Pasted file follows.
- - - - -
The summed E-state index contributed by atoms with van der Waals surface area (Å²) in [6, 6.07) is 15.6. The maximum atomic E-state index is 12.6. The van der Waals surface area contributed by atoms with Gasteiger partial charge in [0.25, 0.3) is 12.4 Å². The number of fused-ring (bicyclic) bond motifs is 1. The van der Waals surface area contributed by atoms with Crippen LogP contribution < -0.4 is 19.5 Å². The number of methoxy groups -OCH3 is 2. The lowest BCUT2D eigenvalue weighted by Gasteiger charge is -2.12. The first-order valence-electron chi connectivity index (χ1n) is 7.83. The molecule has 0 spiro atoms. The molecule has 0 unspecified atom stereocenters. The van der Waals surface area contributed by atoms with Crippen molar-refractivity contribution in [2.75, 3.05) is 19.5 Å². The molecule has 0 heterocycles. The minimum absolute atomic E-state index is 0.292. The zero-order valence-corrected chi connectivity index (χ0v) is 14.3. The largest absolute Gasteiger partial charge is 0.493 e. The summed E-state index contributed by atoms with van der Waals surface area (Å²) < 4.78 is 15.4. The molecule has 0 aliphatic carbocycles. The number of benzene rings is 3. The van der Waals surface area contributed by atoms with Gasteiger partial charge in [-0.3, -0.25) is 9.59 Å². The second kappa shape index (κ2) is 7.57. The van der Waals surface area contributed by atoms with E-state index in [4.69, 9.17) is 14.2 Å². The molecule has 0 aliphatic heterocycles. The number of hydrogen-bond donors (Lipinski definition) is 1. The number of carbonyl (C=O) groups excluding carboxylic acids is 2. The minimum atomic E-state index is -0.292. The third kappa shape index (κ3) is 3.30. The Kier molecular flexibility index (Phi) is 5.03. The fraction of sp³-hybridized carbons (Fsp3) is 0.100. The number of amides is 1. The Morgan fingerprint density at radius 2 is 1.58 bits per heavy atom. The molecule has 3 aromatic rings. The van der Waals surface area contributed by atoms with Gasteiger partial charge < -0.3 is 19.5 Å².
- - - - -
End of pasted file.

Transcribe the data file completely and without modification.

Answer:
The summed E-state index contributed by atoms with van der Waals surface area (Å²) in [6, 6.07) is 15.6. The maximum atomic E-state index is 12.6. The van der Waals surface area contributed by atoms with Gasteiger partial charge in [0.25, 0.3) is 12.4 Å². The number of fused-ring (bicyclic) bond motifs is 1. The van der Waals surface area contributed by atoms with Crippen LogP contribution < -0.4 is 19.5 Å². The number of methoxy groups -OCH3 is 2. The lowest BCUT2D eigenvalue weighted by Gasteiger charge is -2.12. The first-order valence-electron chi connectivity index (χ1n) is 7.83. The molecule has 0 spiro atoms. The molecule has 0 unspecified atom stereocenters. The van der Waals surface area contributed by atoms with Crippen molar-refractivity contribution in [2.75, 3.05) is 19.5 Å². The molecule has 0 heterocycles. The minimum absolute atomic E-state index is 0.292. The zero-order valence-corrected chi connectivity index (χ0v) is 14.3. The largest absolute Gasteiger partial charge is 0.493 e. The summed E-state index contributed by atoms with van der Waals surface area (Å²) < 4.78 is 15.4. The molecule has 0 aliphatic carbocycles. The number of benzene rings is 3. The van der Waals surface area contributed by atoms with Gasteiger partial charge in [-0.3, -0.25) is 9.59 Å². The second kappa shape index (κ2) is 7.57. The van der Waals surface area contributed by atoms with E-state index in [4.69, 9.17) is 14.2 Å². The molecule has 0 aliphatic heterocycles. The number of hydrogen-bond donors (Lipinski definition) is 1. The number of carbonyl (C=O) groups excluding carboxylic acids is 2. The minimum atomic E-state index is -0.292. The third kappa shape index (κ3) is 3.30. The Kier molecular flexibility index (Phi) is 5.03. The fraction of sp³-hybridized carbons (Fsp3) is 0.100. The number of amides is 1. The Morgan fingerprint density at radius 2 is 1.58 bits per heavy atom. The molecule has 3 aromatic rings. The van der Waals surface area contributed by atoms with Gasteiger partial charge < -0.3 is 19.5 Å².